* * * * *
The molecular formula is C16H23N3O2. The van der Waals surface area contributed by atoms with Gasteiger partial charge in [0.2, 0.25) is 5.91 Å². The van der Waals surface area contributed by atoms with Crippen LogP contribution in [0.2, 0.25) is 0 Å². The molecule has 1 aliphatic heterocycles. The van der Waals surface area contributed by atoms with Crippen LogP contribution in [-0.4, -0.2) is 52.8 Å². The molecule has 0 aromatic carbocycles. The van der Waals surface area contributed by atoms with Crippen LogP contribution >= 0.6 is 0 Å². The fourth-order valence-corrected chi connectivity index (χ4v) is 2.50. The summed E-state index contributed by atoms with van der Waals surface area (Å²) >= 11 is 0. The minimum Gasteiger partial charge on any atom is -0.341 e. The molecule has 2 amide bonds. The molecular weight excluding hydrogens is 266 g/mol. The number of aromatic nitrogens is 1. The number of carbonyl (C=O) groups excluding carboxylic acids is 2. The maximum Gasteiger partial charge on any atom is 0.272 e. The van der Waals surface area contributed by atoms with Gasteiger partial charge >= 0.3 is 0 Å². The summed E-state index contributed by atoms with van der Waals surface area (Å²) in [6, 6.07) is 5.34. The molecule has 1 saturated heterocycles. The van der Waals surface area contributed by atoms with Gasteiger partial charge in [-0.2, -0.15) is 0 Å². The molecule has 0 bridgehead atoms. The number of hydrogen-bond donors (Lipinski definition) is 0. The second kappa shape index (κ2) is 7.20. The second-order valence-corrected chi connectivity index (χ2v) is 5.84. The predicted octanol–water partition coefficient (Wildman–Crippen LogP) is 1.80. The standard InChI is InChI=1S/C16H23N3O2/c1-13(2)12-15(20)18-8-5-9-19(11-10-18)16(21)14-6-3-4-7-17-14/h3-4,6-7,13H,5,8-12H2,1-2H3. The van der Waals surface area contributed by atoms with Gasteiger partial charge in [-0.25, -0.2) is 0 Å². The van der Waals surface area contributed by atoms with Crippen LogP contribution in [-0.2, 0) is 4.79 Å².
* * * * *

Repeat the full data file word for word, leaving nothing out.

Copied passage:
The molecular formula is C16H23N3O2. The van der Waals surface area contributed by atoms with Gasteiger partial charge in [0.2, 0.25) is 5.91 Å². The van der Waals surface area contributed by atoms with Crippen LogP contribution in [0.2, 0.25) is 0 Å². The molecule has 1 aliphatic heterocycles. The van der Waals surface area contributed by atoms with Crippen LogP contribution in [-0.4, -0.2) is 52.8 Å². The molecule has 0 aromatic carbocycles. The van der Waals surface area contributed by atoms with Crippen LogP contribution >= 0.6 is 0 Å². The fourth-order valence-corrected chi connectivity index (χ4v) is 2.50. The summed E-state index contributed by atoms with van der Waals surface area (Å²) >= 11 is 0. The minimum Gasteiger partial charge on any atom is -0.341 e. The molecule has 2 amide bonds. The molecular weight excluding hydrogens is 266 g/mol. The number of aromatic nitrogens is 1. The number of carbonyl (C=O) groups excluding carboxylic acids is 2. The maximum Gasteiger partial charge on any atom is 0.272 e. The van der Waals surface area contributed by atoms with Gasteiger partial charge >= 0.3 is 0 Å². The summed E-state index contributed by atoms with van der Waals surface area (Å²) in [6, 6.07) is 5.34. The molecule has 1 saturated heterocycles. The van der Waals surface area contributed by atoms with Gasteiger partial charge in [-0.2, -0.15) is 0 Å². The molecule has 0 bridgehead atoms. The number of hydrogen-bond donors (Lipinski definition) is 0. The second kappa shape index (κ2) is 7.20. The second-order valence-corrected chi connectivity index (χ2v) is 5.84. The predicted octanol–water partition coefficient (Wildman–Crippen LogP) is 1.80. The standard InChI is InChI=1S/C16H23N3O2/c1-13(2)12-15(20)18-8-5-9-19(11-10-18)16(21)14-6-3-4-7-17-14/h3-4,6-7,13H,5,8-12H2,1-2H3. The van der Waals surface area contributed by atoms with Gasteiger partial charge in [-0.25, -0.2) is 0 Å². The van der Waals surface area contributed by atoms with Crippen LogP contribution in [-0.2, 0) is 4.79 Å².